Steven A. HINKLEY v. Christine E. HINKLEY.
[¶ 1] Christine Hinkley appeals the decision of the Superior Court (Somerset County, Kravchuk, J.), which affirmed the judgment of the District Court (Skowhegan, Clapp, J.) allocating to Steven Hinkley sole medical decision-making rights for the parties' two minor daughters. Christine argues that the court erred by: (i) ordering relief that neither party requested from the court; (ii) failing to make its underlying factual determinations based on a clear and convincing standard pursuant to 19-A M.R.S.A. § 1653(3)(O) (1998); and (iii) admitting testimony about events that occurred prior to the court's last modification order. We affirm.
[¶ 2] The parties to this case divorced in March 1995. They have two young daughters who reside with Steven. At the time of the divorce, Steven and the girls resided in Skowhegan. Christine lives in Fairfield and sees the children pursuant to a visitation schedule. The record indicates continuing conflict over parental rights including mediation sessions, motions to amend, motions for contempt, and protection from abuse proceedings. In 1996, Steven and the girls moved to Greenville. In July 1997, Christine filed a post-judgment motion to amend the parties' divorce decree, asserting changed conditions and requesting that the court give her primary physical custody of the girls. Christine based her motion on, among other factors, allegations that Steven was failing to obtain proper medical attention for the parties' younger daughter, who suffers from a severe skin condition. Christine's motion and Steven's responsive motion for attorney fees give rise to the present appeal.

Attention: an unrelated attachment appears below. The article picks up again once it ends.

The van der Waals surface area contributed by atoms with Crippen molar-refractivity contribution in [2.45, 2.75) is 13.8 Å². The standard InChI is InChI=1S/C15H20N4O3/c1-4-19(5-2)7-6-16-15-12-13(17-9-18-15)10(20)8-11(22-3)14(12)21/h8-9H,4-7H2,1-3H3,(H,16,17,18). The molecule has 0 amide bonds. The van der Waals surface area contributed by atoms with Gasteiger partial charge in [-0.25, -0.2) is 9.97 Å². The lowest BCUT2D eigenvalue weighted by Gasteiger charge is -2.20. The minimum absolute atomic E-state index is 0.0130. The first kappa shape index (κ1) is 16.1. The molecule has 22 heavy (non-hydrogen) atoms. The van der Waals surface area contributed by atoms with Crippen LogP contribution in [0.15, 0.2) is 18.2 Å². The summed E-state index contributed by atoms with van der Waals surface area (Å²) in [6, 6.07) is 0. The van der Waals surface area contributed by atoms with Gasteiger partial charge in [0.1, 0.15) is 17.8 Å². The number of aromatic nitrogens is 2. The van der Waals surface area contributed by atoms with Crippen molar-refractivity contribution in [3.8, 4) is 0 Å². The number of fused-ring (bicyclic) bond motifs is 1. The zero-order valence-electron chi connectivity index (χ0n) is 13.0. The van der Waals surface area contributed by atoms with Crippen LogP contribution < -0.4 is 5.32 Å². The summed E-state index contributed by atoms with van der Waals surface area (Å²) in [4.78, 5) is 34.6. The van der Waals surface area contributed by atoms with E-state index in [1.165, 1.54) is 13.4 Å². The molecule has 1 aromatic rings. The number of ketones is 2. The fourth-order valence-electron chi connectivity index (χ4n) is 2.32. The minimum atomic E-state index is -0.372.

[¶ 3] In March 1998, while these motions were pending, the younger daughter suffered a flare-up in her skin condition during a scheduled visit with Christine, and Christine took the girl to the hospital. While at the hospital, Christine misled hospital personnel to believe that the severity of the girl's outbreak was caused, in part, by Steven's neglect of her condition. Christine then sought and obtained a temporary protection from abuse order which had no proper basis and which she dismissed when Steven appeared with the daughter's physician and nurse practitioner for the scheduled expedited hearing.
[¶ 4] After this occasion, the parties conducted a course of mediation that, inter alia, tentatively revised their visitation schedule. The parties then appeared for a hearing on Christine's motion to amend the divorce decree. In her opening comments to the court, Christine's counsel informed the court that, as a result of mediation, Christine was no longer seeking primary custody. In his opening comments, Steven's counsel stated that Steven “wants the original order to remain in place. He is willing to act in accordance with the agreement to just see if it works. The agreement includes a sharing of transportation. It includes increased weekend contact․ And that's what we're here about.”